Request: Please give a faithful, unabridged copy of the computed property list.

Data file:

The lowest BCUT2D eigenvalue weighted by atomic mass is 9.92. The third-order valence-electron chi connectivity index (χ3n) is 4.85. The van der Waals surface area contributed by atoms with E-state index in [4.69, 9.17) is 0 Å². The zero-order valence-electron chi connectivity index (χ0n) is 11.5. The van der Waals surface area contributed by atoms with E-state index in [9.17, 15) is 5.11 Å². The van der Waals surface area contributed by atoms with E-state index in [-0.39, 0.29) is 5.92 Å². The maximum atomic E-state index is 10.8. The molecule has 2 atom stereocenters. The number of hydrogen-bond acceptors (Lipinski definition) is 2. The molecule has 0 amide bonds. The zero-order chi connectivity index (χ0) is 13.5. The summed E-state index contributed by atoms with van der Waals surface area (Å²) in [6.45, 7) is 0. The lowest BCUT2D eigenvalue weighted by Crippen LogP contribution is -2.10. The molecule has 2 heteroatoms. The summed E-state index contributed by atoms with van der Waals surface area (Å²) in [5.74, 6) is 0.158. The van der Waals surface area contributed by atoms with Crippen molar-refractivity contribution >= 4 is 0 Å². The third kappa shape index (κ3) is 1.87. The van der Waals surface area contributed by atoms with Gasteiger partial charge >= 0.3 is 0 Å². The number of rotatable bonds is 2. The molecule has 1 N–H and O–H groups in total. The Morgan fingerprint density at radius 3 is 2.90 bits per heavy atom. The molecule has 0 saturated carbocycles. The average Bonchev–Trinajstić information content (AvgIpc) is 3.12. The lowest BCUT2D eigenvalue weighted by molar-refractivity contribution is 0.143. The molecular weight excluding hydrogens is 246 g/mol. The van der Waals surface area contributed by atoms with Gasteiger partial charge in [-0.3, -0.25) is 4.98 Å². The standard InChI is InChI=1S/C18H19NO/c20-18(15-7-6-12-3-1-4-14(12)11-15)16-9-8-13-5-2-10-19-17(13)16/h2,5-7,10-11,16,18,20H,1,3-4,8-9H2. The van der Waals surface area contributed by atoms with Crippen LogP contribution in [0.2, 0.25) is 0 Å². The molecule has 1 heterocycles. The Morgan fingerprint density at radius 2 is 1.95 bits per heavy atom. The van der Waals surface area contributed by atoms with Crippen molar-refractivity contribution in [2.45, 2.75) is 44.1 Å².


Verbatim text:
The lowest BCUT2D eigenvalue weighted by atomic mass is 9.92. The third-order valence-electron chi connectivity index (χ3n) is 4.85. The van der Waals surface area contributed by atoms with E-state index in [4.69, 9.17) is 0 Å². The zero-order valence-electron chi connectivity index (χ0n) is 11.5. The van der Waals surface area contributed by atoms with E-state index in [9.17, 15) is 5.11 Å². The van der Waals surface area contributed by atoms with E-state index in [-0.39, 0.29) is 5.92 Å². The maximum atomic E-state index is 10.8. The molecule has 2 atom stereocenters. The number of hydrogen-bond acceptors (Lipinski definition) is 2. The molecule has 0 amide bonds. The zero-order chi connectivity index (χ0) is 13.5. The summed E-state index contributed by atoms with van der Waals surface area (Å²) in [6.45, 7) is 0. The lowest BCUT2D eigenvalue weighted by Crippen LogP contribution is -2.10. The molecule has 2 heteroatoms. The summed E-state index contributed by atoms with van der Waals surface area (Å²) in [5.74, 6) is 0.158. The van der Waals surface area contributed by atoms with Crippen molar-refractivity contribution >= 4 is 0 Å². The third kappa shape index (κ3) is 1.87. The van der Waals surface area contributed by atoms with Gasteiger partial charge >= 0.3 is 0 Å². The number of rotatable bonds is 2. The molecule has 1 N–H and O–H groups in total. The Morgan fingerprint density at radius 3 is 2.90 bits per heavy atom. The molecule has 0 saturated carbocycles. The average Bonchev–Trinajstić information content (AvgIpc) is 3.12. The lowest BCUT2D eigenvalue weighted by molar-refractivity contribution is 0.143. The molecular weight excluding hydrogens is 246 g/mol. The van der Waals surface area contributed by atoms with Gasteiger partial charge in [-0.3, -0.25) is 4.98 Å². The standard InChI is InChI=1S/C18H19NO/c20-18(15-7-6-12-3-1-4-14(12)11-15)16-9-8-13-5-2-10-19-17(13)16/h2,5-7,10-11,16,18,20H,1,3-4,8-9H2. The van der Waals surface area contributed by atoms with Crippen LogP contribution in [0.2, 0.25) is 0 Å². The molecule has 1 heterocycles. The Morgan fingerprint density at radius 2 is 1.95 bits per heavy atom. The van der Waals surface area contributed by atoms with Crippen molar-refractivity contribution in [2.45, 2.75) is 44.1 Å².